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Rating Action:

Moody's downgrades Argentina's government bond rating to Caa1, stable outlook

Global Credit Research - 17 Mar 2014

NOTE: 3/17/2014: Amended debt list under Affirmation:

Issuer: Argentina, Government of

…Other short Term ratings, Affirmed NP

New York, March 17, 2014 -- Moody's Investors Service has today downgraded Argentina's government bond rating to Caa1 from B3, and changed the outlook to stable from negative. Concurrently, Moody's has downgraded its rating on Argentina's foreign legislation debt to (P)Caa2 from (P)Caa1.

RATINGS RATIONALE

RATIONALE FOR DOWNGRADE

Moody's decision to downgrade Argentina's government bond rating was driven by the following factors:

1. A significant fall in official reserves, which have dropped to $27.5 billion from a high of $52.7 billion in 2011, thereby increasing the risk that Argentina may not meet its foreign-currency debt service obligations, and

2. An inconsistent policy environment that increases the likelihood that official reserves will remain under pressure this year and next.

FIRST DRIVER -- FALL IN OFFICIAL RESERVES

A combination of persistent capital flight and declining trade surpluses have put pressure on official international reserves which fell to $27.5 billion from a high of $52.7 billion in 2011. While reserves have stabilized in the last month, there are continued high risks of further drops, a key credit risk since Argentina lacks international market access and utilizes central bank reserves to meet its foreign currency debt obligations.

Argentina is one of the few Latin American countries with a capital account deficit due to persistent capital outflows and a lack of access to international debt markets. The trade surplus, which helped prop up dollar inflows for years, fell 27% in 2013 compared to 2012 levels. Lack of confidence in government economic policies, including one of the region's highest inflation rates, will make it difficult to prevent continued capital flight.

Argentina's government relies on the use of official reserves to meet its foreign currency obligations. Moody's estimates that the government faces dollar debt payments of over $20 billion between 2014 and 2015. However, Argentina does not have external funding options that would reduce its reliance on official reserves to pay debt.

SECOND DRIVER -- AN INCONSISTENT POLICY ENVIRONMENT WILL MAKE IT DIFFICULT TO REVERSE RESERVE LOSSES

The fall in reserves and the lack of market access both reflect unsustainable economic policy decisions that have led to very high inflation, currency depreciation, capital flight and economic stagnation. Inflation, which was averaging 25% annually in recent years, will likely spike higher in 2014, partly due to January's 17% currency devaluation, which was itself the result of the need to stem dollar outflows. Moody's expects the Argentinean government to face further pressure on official reserves and the currency.

Despite talk of lowering some energy subsidies, the government has not reduced ongoing fiscal imbalances. Moody's therefore expects that the monetization of the fiscal deficit will continue feeding inflation. The central bank's policy of higher interest rates and faster currency depreciation will have a negative impact on economic growth. Political challenges will also reduce the government's room to maneuver as unions resist official efforts to keep wage increases below expected inflation. The Paris Club recently invited Argentina to hold negotiations to settle outstanding debt but this is unlikely to materially improve reserve levels. A final agreement with the Paris Club could lead to new bilateral lending but it will take months for any agreement to be finalized and we expect any new bilateral funding to remain limited in the next two years.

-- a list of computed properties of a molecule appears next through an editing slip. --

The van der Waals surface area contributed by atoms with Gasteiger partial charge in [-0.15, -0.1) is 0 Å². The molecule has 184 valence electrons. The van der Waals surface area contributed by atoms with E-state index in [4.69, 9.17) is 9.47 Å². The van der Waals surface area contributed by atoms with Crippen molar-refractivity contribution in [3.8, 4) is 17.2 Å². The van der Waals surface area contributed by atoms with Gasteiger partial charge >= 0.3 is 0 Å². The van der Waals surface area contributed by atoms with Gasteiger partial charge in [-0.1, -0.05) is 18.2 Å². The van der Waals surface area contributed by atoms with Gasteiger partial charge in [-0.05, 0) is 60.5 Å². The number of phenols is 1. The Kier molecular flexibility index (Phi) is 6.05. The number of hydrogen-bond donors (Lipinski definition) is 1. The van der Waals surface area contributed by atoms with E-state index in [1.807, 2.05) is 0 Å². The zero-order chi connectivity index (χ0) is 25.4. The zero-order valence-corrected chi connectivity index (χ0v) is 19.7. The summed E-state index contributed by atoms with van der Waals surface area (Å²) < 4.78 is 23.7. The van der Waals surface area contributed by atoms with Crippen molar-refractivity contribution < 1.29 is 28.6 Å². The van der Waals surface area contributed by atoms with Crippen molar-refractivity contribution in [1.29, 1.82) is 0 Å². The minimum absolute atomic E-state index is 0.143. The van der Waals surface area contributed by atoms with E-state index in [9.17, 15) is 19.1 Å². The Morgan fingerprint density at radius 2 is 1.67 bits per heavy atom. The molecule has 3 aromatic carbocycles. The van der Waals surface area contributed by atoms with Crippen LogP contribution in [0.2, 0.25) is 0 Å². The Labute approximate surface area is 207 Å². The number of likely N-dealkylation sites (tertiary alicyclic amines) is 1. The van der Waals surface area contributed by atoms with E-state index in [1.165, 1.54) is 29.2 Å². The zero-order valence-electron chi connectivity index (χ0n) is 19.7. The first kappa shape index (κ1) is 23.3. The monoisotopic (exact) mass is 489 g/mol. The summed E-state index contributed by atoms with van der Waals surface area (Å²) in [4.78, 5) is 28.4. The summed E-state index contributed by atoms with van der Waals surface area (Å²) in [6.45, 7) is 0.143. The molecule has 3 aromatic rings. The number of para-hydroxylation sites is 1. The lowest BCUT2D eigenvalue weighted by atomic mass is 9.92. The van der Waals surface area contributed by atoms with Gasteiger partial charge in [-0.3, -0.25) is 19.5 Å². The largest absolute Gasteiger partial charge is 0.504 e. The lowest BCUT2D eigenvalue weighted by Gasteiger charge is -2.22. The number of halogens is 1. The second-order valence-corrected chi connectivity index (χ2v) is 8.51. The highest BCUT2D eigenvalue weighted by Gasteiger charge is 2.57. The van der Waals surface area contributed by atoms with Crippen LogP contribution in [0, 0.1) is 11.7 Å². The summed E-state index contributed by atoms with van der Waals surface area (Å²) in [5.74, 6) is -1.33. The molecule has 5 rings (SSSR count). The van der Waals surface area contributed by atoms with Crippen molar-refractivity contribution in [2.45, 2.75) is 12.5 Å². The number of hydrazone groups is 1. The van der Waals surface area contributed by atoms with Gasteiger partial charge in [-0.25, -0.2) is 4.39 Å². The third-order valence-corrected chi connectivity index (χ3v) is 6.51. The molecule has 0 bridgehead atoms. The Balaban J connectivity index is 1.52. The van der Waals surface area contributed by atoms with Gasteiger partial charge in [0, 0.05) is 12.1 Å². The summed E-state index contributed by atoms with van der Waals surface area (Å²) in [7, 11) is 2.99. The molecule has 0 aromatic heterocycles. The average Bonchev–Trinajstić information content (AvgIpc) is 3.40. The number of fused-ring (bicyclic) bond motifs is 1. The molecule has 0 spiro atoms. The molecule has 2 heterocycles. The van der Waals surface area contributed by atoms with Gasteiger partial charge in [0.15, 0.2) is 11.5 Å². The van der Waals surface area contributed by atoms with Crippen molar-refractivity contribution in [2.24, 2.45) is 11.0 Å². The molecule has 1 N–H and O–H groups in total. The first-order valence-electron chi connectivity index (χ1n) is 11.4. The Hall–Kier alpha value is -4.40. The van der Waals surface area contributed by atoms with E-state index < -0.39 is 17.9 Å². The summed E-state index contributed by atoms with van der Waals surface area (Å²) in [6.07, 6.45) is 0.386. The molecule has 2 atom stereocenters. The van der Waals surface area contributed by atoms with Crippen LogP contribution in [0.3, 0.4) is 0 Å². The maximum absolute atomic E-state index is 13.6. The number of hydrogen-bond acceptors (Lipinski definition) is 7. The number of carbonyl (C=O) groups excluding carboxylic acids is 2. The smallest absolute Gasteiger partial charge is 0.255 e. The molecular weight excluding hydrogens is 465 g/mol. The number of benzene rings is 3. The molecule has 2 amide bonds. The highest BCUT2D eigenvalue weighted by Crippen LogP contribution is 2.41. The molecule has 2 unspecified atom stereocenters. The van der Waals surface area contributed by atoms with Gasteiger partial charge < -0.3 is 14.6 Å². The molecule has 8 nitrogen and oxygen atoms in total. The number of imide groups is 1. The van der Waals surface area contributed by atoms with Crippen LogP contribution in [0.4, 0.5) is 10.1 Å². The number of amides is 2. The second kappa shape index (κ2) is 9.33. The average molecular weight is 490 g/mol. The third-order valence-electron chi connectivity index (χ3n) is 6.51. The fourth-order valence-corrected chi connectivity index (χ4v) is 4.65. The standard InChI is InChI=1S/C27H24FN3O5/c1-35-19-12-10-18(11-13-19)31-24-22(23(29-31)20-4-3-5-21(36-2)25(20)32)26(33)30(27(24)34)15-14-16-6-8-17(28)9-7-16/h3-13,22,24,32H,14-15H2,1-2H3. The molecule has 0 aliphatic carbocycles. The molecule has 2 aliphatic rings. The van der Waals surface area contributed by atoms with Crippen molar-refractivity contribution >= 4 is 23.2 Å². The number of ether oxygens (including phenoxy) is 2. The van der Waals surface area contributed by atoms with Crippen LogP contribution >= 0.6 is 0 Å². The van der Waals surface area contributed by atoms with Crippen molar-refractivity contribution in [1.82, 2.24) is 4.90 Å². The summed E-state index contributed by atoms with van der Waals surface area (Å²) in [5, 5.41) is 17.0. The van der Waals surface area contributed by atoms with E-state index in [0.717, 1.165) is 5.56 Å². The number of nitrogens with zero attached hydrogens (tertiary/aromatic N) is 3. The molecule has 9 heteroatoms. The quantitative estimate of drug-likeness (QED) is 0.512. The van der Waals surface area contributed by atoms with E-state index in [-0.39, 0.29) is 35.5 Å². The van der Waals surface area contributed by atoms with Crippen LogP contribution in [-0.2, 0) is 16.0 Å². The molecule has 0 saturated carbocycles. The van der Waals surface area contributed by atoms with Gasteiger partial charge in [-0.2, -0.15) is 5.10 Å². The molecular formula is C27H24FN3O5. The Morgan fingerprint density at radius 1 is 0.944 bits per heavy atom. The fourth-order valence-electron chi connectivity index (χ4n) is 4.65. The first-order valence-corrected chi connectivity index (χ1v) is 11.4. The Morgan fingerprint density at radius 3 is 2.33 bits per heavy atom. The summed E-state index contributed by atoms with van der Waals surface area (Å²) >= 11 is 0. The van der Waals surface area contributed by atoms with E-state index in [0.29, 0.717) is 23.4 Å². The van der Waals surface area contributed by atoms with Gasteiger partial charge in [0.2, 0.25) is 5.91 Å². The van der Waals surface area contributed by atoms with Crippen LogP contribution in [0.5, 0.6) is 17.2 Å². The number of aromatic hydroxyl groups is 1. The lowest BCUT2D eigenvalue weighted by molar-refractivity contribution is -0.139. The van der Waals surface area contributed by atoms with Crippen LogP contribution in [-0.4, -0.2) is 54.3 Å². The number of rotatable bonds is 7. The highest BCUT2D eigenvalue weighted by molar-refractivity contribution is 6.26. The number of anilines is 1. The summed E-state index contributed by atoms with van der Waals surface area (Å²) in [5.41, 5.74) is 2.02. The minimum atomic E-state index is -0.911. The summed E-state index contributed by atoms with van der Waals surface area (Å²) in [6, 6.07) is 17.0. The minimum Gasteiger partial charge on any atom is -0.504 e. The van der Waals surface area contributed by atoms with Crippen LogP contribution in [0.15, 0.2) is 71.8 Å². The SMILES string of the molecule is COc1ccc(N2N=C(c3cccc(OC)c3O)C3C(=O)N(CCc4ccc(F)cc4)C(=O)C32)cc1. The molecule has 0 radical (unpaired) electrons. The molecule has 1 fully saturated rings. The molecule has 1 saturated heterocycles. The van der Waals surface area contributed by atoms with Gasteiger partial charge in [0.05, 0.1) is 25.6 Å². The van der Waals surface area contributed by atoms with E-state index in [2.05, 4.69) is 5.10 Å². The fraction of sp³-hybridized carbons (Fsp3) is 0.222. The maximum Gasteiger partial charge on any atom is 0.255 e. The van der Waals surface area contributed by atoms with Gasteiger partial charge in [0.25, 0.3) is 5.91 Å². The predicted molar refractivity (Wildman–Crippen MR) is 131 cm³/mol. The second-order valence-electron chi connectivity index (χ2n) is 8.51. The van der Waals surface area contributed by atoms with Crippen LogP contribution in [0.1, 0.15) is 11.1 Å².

RATIONALE FOR STABLE OUTLOOK

The stable outlook on the Caa1 rating reflects Moody's view that no further rating changes are likely in the near future. The stable outlook is premised on a balance between no further significant drops in official reserves and continued government difficulties in addressing macroeconomic imbalances.

WHAT COULD MOVE THE RATINGS UP/DOWN

Moody's would consider moving the government bond rating outlook to positive upon evidence that Argentina's funding options have improved and that economic policies have become more consistent and predictable.

Argentina's foreign legislation bonds could potentially be upgraded back to the level of the issuer rating if the final court ruling does not affect Argentina's payments on its restructured debt.

A downgrade of the issuer rating could result if policy decisions end up having a negative impact on the main economic and debt metrics. Additionally, a persistent decline in international reserves and a rise in the country's debt ratios could also result in a lower rating. A further downgrade of Argentina's foreign legislation debt could result if Argentina's reaction to a final court ruling involves missed payments to restructured debt bondholders.

COUNTRY CEILINGS

As a result of this rating action, Moody's has adjusted the long-term local currency bond and deposit ceilings to B1 from Ba3. The long-term foreign-currency deposit ceiling was changed to Caa2 from Caa1. The long-term foreign-currency bond ceiling changed to Caa1 from B3. All foreign currency short-term ceilings remain at Not Prime. Country ceilings reflect a range of undiversifiable risks to which issuers in any jurisdiction are exposed, including economic, legal and political risks. These ceilings act as a cap on ratings that can be assigned to the foreign- and local-currency obligations of entities domiciled in the country.